Joseph ‘Joe’ Merola, a 60-year-old forklift operator, was always busy with work, hobbies and family time. But his hobbies were put on hold when his health challenges, including diabetes, back pain and Charcot foot (weakened bones, joints and tissues of the foot caused by a severe complication of diabetes), worsened. When a series of left-leg infections and ulcers did not improve, Joe made a life-changing decision to undergo a below-knee amputation to alleviate the complications.
The surgery took place at Hackettstown Hospital, after which Joe and his wife chose Kessler Institute for Rehabilitation – Chester to continue his recovery. “My wife knew me about [Kessler] and my surgeon told me about it and I was praying that I could get in,” he said. Fortunately, he did.
Upon admission to Kessler, his physician-led team of rehabilitation nurses, physical and occupational therapists, and other amputee specialists tailored a treatment plan to help Joe work toward his goals of returning to work and regaining normalcy in his life.
Joe's first impressions of Kessler were overwhelmingly positive. The attentive and polite staff, along with the supportive atmosphere, made a significant impact. He said his rehabilitation team approached him with respect for his dignity and privacy, which he greatly appreciated.
“The people were so polite and attentive,” Joe said. He faced challenges in transferring and completing daily activities on his own, such as getting up to go to the bathroom. He knew that with the help of his therapy team, independence was not far away. While many weeks away, Joe focused on getting an artificial leg. He hoped to then participate in Kessler's program to learn how to walk with the prosthesis.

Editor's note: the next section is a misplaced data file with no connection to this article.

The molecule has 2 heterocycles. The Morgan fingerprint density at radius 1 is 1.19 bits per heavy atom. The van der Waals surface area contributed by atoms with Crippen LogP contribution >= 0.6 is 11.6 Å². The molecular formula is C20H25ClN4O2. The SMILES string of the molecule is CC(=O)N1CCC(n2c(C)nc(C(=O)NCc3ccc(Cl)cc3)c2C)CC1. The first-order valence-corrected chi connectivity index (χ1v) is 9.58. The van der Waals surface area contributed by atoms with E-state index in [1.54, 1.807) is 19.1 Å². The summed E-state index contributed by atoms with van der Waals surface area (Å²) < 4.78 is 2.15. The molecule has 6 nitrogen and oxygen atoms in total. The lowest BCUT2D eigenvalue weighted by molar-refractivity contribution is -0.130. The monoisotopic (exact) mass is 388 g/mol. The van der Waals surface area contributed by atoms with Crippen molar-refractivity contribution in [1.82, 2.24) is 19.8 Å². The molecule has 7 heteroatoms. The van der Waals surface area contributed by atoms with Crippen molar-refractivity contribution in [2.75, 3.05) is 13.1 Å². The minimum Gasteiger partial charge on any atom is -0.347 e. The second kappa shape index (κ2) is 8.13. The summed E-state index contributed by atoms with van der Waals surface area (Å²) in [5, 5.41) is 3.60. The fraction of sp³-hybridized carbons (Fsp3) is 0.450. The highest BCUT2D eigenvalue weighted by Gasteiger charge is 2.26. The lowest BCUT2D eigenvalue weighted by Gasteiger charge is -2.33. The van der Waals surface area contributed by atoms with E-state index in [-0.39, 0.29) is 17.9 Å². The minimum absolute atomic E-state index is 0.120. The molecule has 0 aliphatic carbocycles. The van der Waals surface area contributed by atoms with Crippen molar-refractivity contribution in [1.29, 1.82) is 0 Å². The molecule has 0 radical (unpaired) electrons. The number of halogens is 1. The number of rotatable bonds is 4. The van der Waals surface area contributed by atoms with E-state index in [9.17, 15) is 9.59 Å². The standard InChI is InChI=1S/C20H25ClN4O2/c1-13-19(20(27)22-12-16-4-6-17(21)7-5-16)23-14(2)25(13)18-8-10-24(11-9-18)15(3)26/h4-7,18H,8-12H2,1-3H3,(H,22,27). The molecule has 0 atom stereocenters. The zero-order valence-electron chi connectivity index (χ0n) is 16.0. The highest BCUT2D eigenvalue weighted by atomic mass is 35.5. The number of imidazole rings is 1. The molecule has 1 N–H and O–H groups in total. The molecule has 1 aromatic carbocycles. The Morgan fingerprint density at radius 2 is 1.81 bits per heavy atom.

At the start, his nurses taught Joe how to wrap and care for his wounds, and he participated in mirror therapy to cope with phantom pain and sensation – the perception of pain or discomfort in a limb that is no longer there. His physical therapists focused on improving his strength and mobility through wheelchair ambulation training over various surfaces and walking with a walker.
Similarly, in occupational therapy, he focused on improving his upper body and core strength, endurance and functional transfers. He participated in prone positioning – lying face down – and side-lying exercises to promote hip mobility and learned how to use adaptive equipment including a reacher and long-handed mirror to complete daily tasks.
He admits he enjoyed all the exercises – except stretching. “I had a spine reconstruction, I have a bad back, so it did hurt, but it was a good hurt,” he added.
With grit and determination, Joe progressed to moving and transferring independently in his wheelchair, walking 50 feet with the aid of a walker and performing everyday tasks such as dressing, bathing and getting in and out of bed on his own.
Throughout his rehabilitation journey, Joe's wife played a vital role in his recovery. She supported and encouraged him, ensuring that he continued exercising at home regularly. She actively participated in Kessler’s family therapy day, ensuring that she was well-prepared to support Joe during his transition back home. “My wife is phenomenal, she’s behind me 100%.”
Joe expressed immense gratitude to the entire staff at Kessler for his progress. The positive atmosphere, dedication and constant support from everyone, including the cleaning and kitchen staff, left a lasting impression on him. “I’ve been in the hospital more times than you could imagine, and I've never had a stay like I had at Kessler. It was awesome.”
Upon discharge, Joe felt prepared and confident. “By the time I got to my house, everything was setup and ready for me. It was amazing,” he said.
As Joe continued his journey to independence, he offered advice and words of wisdom for others facing similar challenges. “Keep your chin up and plow ahead, as hard as you can. The harder you work the better off you’re going to be.”